[Date Prev][Date Next][Thread Prev][Thread Next][Date Index][Thread Index]

Comparing Pika-syle and JNI-style

This page is part of the web mail archives of SRFI 50 from before July 7th, 2015. The new archives for SRFI 50 contain all messages, not just those from before July 7th, 2015.

Jim Blandy <jimb@xxxxxxxxxx> writes:
> Well, if SRFI-50 turned out not to be what I was hoping, and I didn't
> come to my senses quickly enough, I was going to turn <minor/minor.h>,
> into a .texi file, start a SRFI from that, and see what people said.

In light of that, I'm curious to know how people generally feel about
the Pika vs. JNI issue.  If there's a near consensus on one or the
other, then that could save a lot of trouble.

Here are links to the specs:
Pika:  http://arch.quackerhead.com/~lord/releases/pika
Minor: http://svn.red-bean.com/repos/minor/trunk/include/minor/minor.h

Here's how I see it:

- Both work by having C code manipulate only references to Scheme
  values, not Scheme values themselves.
- Both impose few restrictions on the representation of Scheme objects.
- Both allow GC to occur at any time.
- Both can be implemented in a way that interacts nicely with threads.

In Pika:
- Leaks are impossible, since references are stack-allocated.
- References are freed upon exit from the lexical block that owns
  them --- finer-grained than JNI-style.
- Probably less overhead than JNI-style.

- Forgetting an UNGCPRO corrupts the GC's data structures, and may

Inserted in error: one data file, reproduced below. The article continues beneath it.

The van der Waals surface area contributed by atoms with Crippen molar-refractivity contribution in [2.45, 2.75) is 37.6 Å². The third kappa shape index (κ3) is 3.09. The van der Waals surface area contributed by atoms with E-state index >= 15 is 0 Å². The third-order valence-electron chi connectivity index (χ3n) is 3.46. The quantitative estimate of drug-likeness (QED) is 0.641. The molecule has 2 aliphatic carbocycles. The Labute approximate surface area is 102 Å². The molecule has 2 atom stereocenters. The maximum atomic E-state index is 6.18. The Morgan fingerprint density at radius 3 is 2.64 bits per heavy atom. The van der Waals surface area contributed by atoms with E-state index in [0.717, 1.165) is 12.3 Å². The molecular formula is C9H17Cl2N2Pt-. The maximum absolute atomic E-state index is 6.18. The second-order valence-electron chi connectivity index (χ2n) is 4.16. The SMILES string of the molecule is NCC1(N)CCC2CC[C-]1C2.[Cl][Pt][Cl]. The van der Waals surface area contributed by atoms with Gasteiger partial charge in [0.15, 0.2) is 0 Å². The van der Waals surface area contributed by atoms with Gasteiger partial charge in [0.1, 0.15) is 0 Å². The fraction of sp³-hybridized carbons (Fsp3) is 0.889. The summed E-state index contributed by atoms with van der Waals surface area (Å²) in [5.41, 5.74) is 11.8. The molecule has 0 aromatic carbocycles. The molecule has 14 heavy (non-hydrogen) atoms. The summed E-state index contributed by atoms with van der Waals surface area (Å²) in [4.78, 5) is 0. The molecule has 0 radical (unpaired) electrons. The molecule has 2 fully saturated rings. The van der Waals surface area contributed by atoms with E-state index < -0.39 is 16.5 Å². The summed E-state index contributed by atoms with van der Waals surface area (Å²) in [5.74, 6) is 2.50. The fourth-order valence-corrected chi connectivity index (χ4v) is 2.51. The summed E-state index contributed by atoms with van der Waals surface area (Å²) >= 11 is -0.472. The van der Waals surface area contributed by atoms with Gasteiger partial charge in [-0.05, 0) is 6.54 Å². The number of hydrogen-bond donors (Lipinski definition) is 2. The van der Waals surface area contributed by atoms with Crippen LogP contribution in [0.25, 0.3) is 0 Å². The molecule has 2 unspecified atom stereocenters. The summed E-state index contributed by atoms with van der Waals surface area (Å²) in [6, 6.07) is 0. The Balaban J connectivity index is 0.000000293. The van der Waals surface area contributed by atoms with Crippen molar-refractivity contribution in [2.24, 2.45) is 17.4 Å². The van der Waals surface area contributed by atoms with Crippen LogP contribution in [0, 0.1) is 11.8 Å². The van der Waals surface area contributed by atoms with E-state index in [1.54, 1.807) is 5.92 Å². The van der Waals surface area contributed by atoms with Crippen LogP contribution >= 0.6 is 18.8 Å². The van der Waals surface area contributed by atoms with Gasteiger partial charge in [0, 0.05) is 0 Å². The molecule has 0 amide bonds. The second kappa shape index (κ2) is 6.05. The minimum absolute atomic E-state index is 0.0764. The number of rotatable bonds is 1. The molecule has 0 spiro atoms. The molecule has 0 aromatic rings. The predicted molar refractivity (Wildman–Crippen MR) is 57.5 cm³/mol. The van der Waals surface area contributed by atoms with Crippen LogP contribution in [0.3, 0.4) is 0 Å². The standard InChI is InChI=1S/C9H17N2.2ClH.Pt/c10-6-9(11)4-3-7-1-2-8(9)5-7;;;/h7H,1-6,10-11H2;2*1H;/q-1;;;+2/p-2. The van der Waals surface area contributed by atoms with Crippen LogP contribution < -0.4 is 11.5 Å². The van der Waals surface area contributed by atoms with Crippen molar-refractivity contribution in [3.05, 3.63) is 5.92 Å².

fail only intermittently.  Irregular exits (return; goto; break;
  continue) require attention.  longjmp is even harder.
- Functions may only return Scheme values by reference; they may not
  provide them as their (syntactic) return values.  Instead of writing
  "f (g (x))", you must write:

    g (&frame.x, &frame.temp);
    f (&frame.temp, &frame.temp2);

  In other words, you must write your code as linear series of
  operations which work by side-effects.
- Since the API functions all expect pointers to t_scm_word values,
  this discourages people from passing them around directly, but it
  can still be done --- e.g. "frame.x = frame.y;" --- and doing so
  will usually work.  But doing so is a bug.
- Variable declarations are cluttered with enclosing structs and GCPRO
  / UNGCPRO calls.

In JNI-style:
- Functions can return references directly, so code need not be
  linearized.  You can write "f (call, g (call, x))" --- if you know
  that "call" will return and free g's return value soon enough.
- Local references are freed automatically when the Scheme->C call to
  which they belong returns.  Leaks due to unfreed local references
  (which will probably be the most common sort of error) have a
  bounded and often (though not always) short lifetime.
- No GC data structures live on the C stack, so careless control flow
  and longjmps will not corrupt the GC's data structures.
- The "explicit free" model is familiar to C programmers.
- Variables are declared normally, and their values used directly.
- Since mn_ref is an incomplete type, it can't be dereferenced, so 
  people can't be sloppy and operate on the heap values directly.

- The "explicit free" model is still error-prone.  The fact that leaks
  are bounded by their owning call's lifetime may not always help.
- Probably more overhead than Pika-style.
- Code will be cluttered with explicit-free crap.

Is this fair?  What have I missed?  What do people think?

It would be nice to see sample code in each style.  C implementations
of "cadr" and "assq" would be nice.  As far as I know, error checking
is similar under both interfaces, so that can be left out.

    mn_ref *
    cadr (mn_call *c, mn_ref *obj)
      return mn_car (c, mn_cdr (c, obj));

    mn_ref *
    assq (mn_call *c, mn_ref *key, mn_ref *alist)
      while (mn_pair_p (c, alist))
          mn_ref *pair = mn_car (c, alist);
          mn_ref *pair_key = mn_car (c, pair);

          if (mn_ref_eq (c, key, pair_key))
            return pair;

          mn_free_local_ref (c, pair);
          mn_free_local_ref (c, pair_key);
          alist = mn_to_cdr (c, alist);

      return mn_false (c);